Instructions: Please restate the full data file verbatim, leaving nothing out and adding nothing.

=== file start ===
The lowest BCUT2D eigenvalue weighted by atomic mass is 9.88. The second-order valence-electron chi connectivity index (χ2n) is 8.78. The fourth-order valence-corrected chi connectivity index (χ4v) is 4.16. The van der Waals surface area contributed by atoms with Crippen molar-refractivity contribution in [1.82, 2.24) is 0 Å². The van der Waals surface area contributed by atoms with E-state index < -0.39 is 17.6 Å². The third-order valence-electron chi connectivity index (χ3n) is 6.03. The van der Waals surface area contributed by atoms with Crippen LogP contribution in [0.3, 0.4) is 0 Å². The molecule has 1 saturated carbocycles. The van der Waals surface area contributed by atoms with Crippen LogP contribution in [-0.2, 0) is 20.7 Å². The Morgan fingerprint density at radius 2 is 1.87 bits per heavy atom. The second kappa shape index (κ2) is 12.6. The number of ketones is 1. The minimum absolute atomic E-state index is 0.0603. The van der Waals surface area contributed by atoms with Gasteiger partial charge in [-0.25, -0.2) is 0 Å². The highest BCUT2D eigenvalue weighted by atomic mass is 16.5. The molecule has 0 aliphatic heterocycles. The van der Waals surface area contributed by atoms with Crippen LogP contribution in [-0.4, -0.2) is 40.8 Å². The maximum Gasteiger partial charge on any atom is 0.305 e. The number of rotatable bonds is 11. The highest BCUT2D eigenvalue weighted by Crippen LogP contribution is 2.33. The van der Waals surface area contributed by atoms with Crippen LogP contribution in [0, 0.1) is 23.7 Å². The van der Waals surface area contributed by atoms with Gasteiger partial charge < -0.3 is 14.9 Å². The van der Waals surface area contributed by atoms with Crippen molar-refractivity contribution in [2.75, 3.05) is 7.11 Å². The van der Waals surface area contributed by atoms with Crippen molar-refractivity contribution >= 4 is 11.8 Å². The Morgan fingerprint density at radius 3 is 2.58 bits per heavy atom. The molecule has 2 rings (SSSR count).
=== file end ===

The lowest BCUT2D eigenvalue weighted by atomic mass is 9.88. The second-order valence-electron chi connectivity index (χ2n) is 8.78. The fourth-order valence-corrected chi connectivity index (χ4v) is 4.16. The van der Waals surface area contributed by atoms with Crippen molar-refractivity contribution in [1.82, 2.24) is 0 Å². The van der Waals surface area contributed by atoms with E-state index < -0.39 is 17.6 Å². The third-order valence-electron chi connectivity index (χ3n) is 6.03. The van der Waals surface area contributed by atoms with Crippen LogP contribution in [0.3, 0.4) is 0 Å². The molecule has 1 saturated carbocycles. The van der Waals surface area contributed by atoms with Crippen LogP contribution in [-0.2, 0) is 20.7 Å². The Morgan fingerprint density at radius 2 is 1.87 bits per heavy atom. The second kappa shape index (κ2) is 12.6. The number of ketones is 1. The minimum absolute atomic E-state index is 0.0603. The van der Waals surface area contributed by atoms with Gasteiger partial charge in [-0.25, -0.2) is 0 Å². The highest BCUT2D eigenvalue weighted by atomic mass is 16.5. The molecule has 0 aliphatic heterocycles. The van der Waals surface area contributed by atoms with Crippen LogP contribution in [-0.4, -0.2) is 40.8 Å². The maximum Gasteiger partial charge on any atom is 0.305 e. The number of rotatable bonds is 11. The highest BCUT2D eigenvalue weighted by Crippen LogP contribution is 2.33. The van der Waals surface area contributed by atoms with Crippen LogP contribution in [0, 0.1) is 23.7 Å². The van der Waals surface area contributed by atoms with Gasteiger partial charge < -0.3 is 14.9 Å². The van der Waals surface area contributed by atoms with Crippen molar-refractivity contribution in [2.75, 3.05) is 7.11 Å². The van der Waals surface area contributed by atoms with Crippen molar-refractivity contribution >= 4 is 11.8 Å². The Morgan fingerprint density at radius 3 is 2.58 bits per heavy atom. The molecule has 2 rings (SSSR count).